18 May 2022 – Holland College
Can we influence behavioural change?
Keynote: Florian Kaiser
Panel: Ángela Inés Cadena, Fekadu Beyene Aleka and Siegfried Dewitte
Keeping climate change within acceptable boundaries will be close to impossible without changing human behavior. The cleanest energy is that which is not consumed. The traditional leverages to change behavior mostly rely on legal and economic principles, backed up with information, but these approaches have their limits, because of behavioral peculiarities that do not fit well with the assumptions underlying these traditional instruments. This calls for more direct behavioral interventions as complementary strategies to change relevant behavior. Behavioral changes that have the capacity to add to the solution (more rational energy use, cleaner transport choices, less impactful diet choices etc.) receive a lot of attention in the behavioral sciences but their implementation faces serious challenges. Human behavior is very complicated and multidetermined, which makes it very hard to direct in desirable directions. One problem that we face is the lack of robust interventions that reliably work in different situations and for different people and that lead to sustained changes.
Still, some interventions are promising. One promising intervention element is the principle of monitoring, the observation that keeping track of relevant parameters exerts a motivating function in itself. A second principle with wide support is the power of social norms and feedback. Humans are very sensitive to what their peers are doing and thinking so facilitating this process can help substantially in steering people’s behavior. A third robust principle seems to be that people are more motivate by the present and the ‘here’ than by the future and what happens at a distance, a characteristic that is especially problematic in the case of climate change because much seems to play in the future and at a distance. Making the climate change more tangible in the here and now is therefore a very important step to motivate people to affect their behavior.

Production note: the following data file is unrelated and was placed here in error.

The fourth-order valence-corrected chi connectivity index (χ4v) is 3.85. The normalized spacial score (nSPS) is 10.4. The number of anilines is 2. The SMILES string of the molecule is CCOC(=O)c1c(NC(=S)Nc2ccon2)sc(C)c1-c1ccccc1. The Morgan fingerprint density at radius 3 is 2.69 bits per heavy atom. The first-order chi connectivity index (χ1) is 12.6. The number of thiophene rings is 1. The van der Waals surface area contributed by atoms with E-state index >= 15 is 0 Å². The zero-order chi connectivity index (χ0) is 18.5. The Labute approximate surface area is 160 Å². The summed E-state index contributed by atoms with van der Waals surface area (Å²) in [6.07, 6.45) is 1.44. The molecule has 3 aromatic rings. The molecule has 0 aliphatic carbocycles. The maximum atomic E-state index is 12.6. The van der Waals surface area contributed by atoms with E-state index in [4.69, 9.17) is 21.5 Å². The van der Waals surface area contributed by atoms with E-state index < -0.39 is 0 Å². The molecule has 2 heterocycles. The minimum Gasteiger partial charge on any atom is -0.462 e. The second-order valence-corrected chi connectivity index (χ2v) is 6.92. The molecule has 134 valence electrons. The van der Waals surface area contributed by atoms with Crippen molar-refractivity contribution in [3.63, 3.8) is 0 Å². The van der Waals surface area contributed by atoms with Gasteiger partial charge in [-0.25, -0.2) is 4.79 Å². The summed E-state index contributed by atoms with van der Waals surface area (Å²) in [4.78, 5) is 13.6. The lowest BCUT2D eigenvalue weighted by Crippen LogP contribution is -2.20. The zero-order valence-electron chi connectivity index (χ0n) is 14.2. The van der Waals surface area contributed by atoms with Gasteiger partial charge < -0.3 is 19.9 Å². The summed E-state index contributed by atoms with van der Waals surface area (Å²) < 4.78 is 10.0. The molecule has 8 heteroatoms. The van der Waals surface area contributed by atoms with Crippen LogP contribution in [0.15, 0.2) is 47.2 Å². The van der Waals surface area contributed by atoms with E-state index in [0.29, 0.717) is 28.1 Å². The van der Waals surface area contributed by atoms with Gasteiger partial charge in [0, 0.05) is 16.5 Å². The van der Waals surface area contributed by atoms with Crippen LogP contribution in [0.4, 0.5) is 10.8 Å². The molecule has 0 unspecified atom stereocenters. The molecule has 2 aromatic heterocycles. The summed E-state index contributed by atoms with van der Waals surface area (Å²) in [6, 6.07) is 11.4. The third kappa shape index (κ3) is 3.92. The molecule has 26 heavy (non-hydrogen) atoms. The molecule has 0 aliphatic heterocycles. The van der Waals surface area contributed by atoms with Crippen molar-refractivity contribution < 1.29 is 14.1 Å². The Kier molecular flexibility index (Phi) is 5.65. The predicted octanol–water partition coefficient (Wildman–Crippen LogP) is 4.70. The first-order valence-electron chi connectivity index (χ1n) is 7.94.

During this public LIAS evening, Professor Florian Kaiser (Universität Magdeburg, Germany) will elaborate on the complex issue of behavioral change. LIAS fellows Ángela Inés Cadena (Universidad de los Andes (Uniandes), Colombia) and Fekadu Beyene Aleka (Ethiopia) will respond. Afterwards Siegfried Dewitte (KU Leuven) will moderate the public discussion.
A healthy public debate about important societal challenges requires a common and scientifically sound basis.